Illustration: Lazaro Gamio/Axios
Much of Washington has spent the weekend on pins and needles preparing for this week's release of the Mueller report. But in one particular quarter, people seem quite relaxed.
Behind the scenes: Two of the president's top advisers who will be handling the response to Mueller’s report were watching the Masters when I called them about it this weekend. By all accounts, the president himself is also taking a fairly blasé approach. The subject has barely come up, if at all, in recent senior staff meetings, according to two sources with direct knowledge. And in recent calls to aides and allies, Trump has barely mentioned it.
- Rudy Giuliani, the president's lawyer, told me Trump hasn't seen the report. And senior White House aides have scant details about it, telling me they could only guess when exactly it will come out and how much of it will be redacted. Most expect Attorney General Bill Barr to release the report mid-week.
- "You're looking at it and determining what is the political optic of it; it's not a legal optic here, it's political," one of the president's advisers told me. "Until we see the report, it's very hard to speculate about what we'll be dealing with mid-week."
Another lawyer who has dealt with Mueller's team said, "My guess is, it's probably going to be, when it's put all together by Mueller's team, it's going to look more like obstruction to the casual eye than it might be legally."
- "I'm also very interested to find out what it is that Mueller said about why he was not going to draw a conclusion" about obstruction, the lawyer said.
What's next: The president's outside legal team will not read the report alongside his White House lawyers. Rather, the two groups of attorneys plan to go through it separately. A senior Trump adviser said the two groups will write separate responses — with the outside response likely more aggressive than the White House's institutional response.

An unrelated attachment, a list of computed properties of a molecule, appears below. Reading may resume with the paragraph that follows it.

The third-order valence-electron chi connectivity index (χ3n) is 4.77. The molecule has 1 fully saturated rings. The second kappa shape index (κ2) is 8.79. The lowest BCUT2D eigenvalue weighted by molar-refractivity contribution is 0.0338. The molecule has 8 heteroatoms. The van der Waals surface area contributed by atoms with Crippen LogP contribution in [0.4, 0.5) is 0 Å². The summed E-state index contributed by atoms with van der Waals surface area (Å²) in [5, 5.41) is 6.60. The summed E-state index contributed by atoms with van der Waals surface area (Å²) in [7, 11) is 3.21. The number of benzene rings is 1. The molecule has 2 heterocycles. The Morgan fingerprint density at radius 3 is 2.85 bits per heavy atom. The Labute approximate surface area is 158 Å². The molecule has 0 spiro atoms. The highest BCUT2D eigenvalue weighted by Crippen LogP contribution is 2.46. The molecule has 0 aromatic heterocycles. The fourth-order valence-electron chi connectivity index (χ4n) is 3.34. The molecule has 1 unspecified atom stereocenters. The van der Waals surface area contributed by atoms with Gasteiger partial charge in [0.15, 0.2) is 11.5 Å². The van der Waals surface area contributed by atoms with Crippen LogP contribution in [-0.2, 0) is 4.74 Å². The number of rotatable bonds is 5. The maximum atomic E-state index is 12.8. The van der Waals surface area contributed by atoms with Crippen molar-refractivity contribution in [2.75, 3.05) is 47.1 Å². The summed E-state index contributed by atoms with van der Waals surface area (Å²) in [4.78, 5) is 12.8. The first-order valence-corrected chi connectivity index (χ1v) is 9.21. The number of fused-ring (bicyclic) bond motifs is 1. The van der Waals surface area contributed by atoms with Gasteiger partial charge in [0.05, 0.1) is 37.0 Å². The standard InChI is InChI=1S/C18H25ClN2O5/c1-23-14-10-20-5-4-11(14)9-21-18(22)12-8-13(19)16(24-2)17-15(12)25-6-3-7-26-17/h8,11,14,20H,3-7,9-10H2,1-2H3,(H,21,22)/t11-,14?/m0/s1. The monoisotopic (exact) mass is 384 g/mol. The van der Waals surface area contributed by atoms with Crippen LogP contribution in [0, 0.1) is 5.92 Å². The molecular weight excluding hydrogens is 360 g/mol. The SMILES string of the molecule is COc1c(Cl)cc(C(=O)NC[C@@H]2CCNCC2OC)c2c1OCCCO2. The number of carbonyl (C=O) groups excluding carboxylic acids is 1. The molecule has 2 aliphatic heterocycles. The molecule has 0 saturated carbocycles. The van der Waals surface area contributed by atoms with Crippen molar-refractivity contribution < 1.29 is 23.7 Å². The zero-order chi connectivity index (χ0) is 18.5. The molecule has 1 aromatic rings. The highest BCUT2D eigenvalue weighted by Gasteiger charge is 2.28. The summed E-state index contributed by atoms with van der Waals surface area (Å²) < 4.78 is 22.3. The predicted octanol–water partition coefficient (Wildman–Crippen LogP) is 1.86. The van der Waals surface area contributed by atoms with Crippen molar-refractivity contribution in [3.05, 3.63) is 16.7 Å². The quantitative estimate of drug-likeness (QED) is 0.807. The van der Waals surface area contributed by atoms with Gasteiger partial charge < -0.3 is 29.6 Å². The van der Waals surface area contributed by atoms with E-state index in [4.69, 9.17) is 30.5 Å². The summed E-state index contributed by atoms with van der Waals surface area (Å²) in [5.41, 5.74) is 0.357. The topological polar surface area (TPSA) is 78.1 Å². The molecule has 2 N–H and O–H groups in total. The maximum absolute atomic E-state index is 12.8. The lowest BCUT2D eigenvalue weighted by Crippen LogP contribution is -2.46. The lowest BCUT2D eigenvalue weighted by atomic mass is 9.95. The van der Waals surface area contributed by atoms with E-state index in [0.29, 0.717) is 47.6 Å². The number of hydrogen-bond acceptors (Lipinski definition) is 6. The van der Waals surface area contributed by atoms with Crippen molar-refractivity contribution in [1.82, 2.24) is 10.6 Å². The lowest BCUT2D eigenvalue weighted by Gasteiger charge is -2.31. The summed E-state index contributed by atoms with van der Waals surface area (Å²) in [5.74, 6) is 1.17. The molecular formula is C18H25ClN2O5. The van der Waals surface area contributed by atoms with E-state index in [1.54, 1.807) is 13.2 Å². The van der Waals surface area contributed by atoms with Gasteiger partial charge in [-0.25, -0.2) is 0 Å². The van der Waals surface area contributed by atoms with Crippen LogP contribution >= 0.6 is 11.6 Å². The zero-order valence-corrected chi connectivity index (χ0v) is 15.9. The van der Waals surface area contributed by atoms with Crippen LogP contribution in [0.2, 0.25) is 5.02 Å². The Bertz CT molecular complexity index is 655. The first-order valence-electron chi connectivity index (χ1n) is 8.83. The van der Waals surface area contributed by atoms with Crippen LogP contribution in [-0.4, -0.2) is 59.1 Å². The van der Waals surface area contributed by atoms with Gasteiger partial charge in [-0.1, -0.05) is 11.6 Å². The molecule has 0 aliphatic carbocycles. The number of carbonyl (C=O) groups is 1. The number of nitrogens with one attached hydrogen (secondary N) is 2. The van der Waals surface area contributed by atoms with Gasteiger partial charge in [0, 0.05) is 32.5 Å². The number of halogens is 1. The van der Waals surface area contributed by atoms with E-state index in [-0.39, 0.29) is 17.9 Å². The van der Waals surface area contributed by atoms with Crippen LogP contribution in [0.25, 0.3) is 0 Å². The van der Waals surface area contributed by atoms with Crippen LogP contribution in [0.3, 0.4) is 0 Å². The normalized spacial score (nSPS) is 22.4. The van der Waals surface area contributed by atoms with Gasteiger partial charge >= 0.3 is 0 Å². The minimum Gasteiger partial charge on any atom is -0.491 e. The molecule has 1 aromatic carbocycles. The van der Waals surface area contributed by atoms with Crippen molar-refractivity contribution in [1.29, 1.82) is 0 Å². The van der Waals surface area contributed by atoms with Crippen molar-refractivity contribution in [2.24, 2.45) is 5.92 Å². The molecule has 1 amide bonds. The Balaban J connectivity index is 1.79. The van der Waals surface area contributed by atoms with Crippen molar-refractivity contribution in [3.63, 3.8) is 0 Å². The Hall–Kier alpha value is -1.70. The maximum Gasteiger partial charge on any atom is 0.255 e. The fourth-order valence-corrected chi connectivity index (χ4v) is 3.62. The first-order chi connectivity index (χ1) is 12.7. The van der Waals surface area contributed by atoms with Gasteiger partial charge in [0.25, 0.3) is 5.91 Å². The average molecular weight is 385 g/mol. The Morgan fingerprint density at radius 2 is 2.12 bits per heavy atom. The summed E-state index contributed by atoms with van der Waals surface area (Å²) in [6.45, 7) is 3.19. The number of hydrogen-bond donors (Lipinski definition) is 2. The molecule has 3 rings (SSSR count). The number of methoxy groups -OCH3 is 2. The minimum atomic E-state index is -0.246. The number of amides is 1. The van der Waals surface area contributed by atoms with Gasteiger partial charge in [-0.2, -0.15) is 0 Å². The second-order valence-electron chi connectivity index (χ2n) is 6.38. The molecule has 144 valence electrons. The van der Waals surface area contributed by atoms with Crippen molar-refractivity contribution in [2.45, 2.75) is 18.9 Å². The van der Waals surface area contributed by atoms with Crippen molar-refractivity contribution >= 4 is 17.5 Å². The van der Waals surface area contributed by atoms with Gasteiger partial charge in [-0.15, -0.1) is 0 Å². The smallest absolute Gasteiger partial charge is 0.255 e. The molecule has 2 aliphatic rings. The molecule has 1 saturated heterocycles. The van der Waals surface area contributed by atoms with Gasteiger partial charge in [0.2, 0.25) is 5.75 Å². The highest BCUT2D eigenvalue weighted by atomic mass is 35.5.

- Giuliani told the Wall Street Journal that Trump's outside lawyers have prepared a counter-report that is currently 140 pages but they're trying to whittle it down to 50 pages. Giuliani told the Journal they expect to focus their defense mostly on the topic of obstruction of justice and will largely ignore collusion.
- "If we've gone from two years of roaring 'indict and impeach' to now a more resigned 'embarrass and harass' the president ... then no wonder many Americans demand answers as to how this all started and who was involved," Kellyanne Conway told me, foreshadowing what we are likely to hear from Trump's top aides this week.
Another source involved in Trump's response told me they haven't decided what they will release in response to the Mueller report. "We have multiple documents," the source said. "No decision on release until we know what we are responding to. May not release anything."